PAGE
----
The above procedure enables us to estimate the reliabilities of the opinions in terms of known data but this particular method requires that the opinions in the experimental list be first sorted into a rank order series by the method of equal appearing intervals or into a simple rank order series.
3. A third procedure is really identical with the second above except that instead of obtaining adjacent opinions by submitting the entire series of opinions to a large group for sorting, the experimenter selects adjacent statements by inspection. This is certainly not a safe procedure and it should be discouraged. A modification that could be acceptable is to select pairs of opinions that are paraphrased forms of the same statement, and then apply the logic of the second procedure above. It is by no means certain that these three methods of determining the reliability of a statement will give similar values. It might very well happen that the first procedure described above gives a measure of reliability in terms of factors more restricted than those which enter into the second and third procedures. If such is the case the first procedure gives values that are too high while the second and third procedures may give values more appropriate to our purposes.
We now have the following statistical facts about the two opinions whose separation on the attitude continuum is to be ascertained.
n1 = total number of individuals who endorsed opinion No. 1.
n2 = total number of individuals who endorsed opinion No. 2.
n12 = total number of individuals who endorsed both opinions.
p1 = reliability of opinion No. 1.
p2 = reliability of opinion No. 2
Let one of the opinions have its scale value at S1 on the attitude continuum of Fig. 1. Let there be N1 persons in the experimental group who should endorse it if they were absolutely accurate and if the statement of opinion were a perfect representation of the attitude it is intended to convey. The actual number of subjects who really do check this opinion is
n1= N1 p1,(11)
in which pi is the reliability of the statement.
Now consider another statement whose scale value is at S2 on the attitude continuum. Since there is a difference (S2 — S1) between the attitudes of these two statements we should not expect all of the n1 subjects to endorse this second statement. If it were perfect in reliability, then the number of subjects in the group n1 who also endorse statement 2 will be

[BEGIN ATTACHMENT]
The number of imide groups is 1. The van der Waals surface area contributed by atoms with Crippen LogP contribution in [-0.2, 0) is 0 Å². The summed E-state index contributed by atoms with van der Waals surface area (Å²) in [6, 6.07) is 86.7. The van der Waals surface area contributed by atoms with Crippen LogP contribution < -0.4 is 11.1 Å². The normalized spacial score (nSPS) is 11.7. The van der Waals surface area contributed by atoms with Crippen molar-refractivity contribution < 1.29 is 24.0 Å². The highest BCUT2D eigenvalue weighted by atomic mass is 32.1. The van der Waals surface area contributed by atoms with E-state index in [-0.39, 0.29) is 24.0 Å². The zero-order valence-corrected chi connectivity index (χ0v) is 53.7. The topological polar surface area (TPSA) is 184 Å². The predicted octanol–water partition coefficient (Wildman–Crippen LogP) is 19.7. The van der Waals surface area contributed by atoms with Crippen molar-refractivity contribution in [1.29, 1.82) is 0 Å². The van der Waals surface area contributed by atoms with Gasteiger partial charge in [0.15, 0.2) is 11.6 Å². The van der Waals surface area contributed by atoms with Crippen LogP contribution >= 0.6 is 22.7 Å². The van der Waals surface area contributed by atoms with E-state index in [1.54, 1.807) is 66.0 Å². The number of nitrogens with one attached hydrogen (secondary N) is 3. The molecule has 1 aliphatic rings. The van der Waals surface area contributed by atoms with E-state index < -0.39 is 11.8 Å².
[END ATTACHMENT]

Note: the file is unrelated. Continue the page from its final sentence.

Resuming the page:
n1φ = N1p1φ (12)
where cp is some value less than unity. Now, it is reasonable to assume that if the two statements are far apart on the scale, then the proportion φ of the group n1 who also endorse the distant statement 2 will be small. This is represented in
Fig. 1 by the fact that φ is a maximum when the separation (S2— Sl) is small while it approaches zero as this separation becomes large. We shall assume that this function is symmetrical about the axis at S1so that
P1(k) = φ(Sk S1)2; (13)
in which p1(k) is the proportion of those who endorse statement 1 who also endorse statement k while Sk is the scale value of statement k. Our assumption is that pl(k) is a function of the separation (Sk- S1) but that it is independent of the sign of the separation which is an arbitrary matter.
We must also take into consideration the fact that statement 2 is probably imperfect as well as statement 1. Let its
(230) reliability be p2 and we shall then say that the number of those who check statement 1 who also check statement 2 is
n12 = n1φp2 = Nlplp2φ. (14)
The number of those who checked No. 1 who also checked No. 2 is of course the same as the number of those who checked No. 2 and who also checked No. 1. Hence, we may write, by analogy,
n12 = N2p1p2φ (15)
n12 = n1p2φ, (16)
n12 = n2p1φ,
n122 = p1p2n1n2φ2 (17)
This is the coefficient of similarity of two statements of opinion. When this value is relatively high, the two statements belong close together on the scale but when is small they are far apart.
This formula may be used to determine the reliabilities p1 and p2 if the two statements are known to have practically the same scale value. This fact may be known either because of the fact that they are statements of the same idea, one being a paraphrase of the other, or by being scaled by the method of equal appearing intervals, previously described. Since the coefficient φ deviates from unity supposedly only on account of the scale separations, it is in this case unity, the two statements having practically the same scale value. Then
N1 = N2,
since both of these symbols represent the same quantity, namely the number of people in the total group who should endorse both statements at the same scale value if both
( 231) statements were perfect. Hence
n1p2= p1n2 (21)
Substituting (22) in (19) we have
and, by analogy,
Our next problem concerns the exact formulation of the function
φ1k= f(Sk S1)
We shall try first the assumption that it is Gaussian so that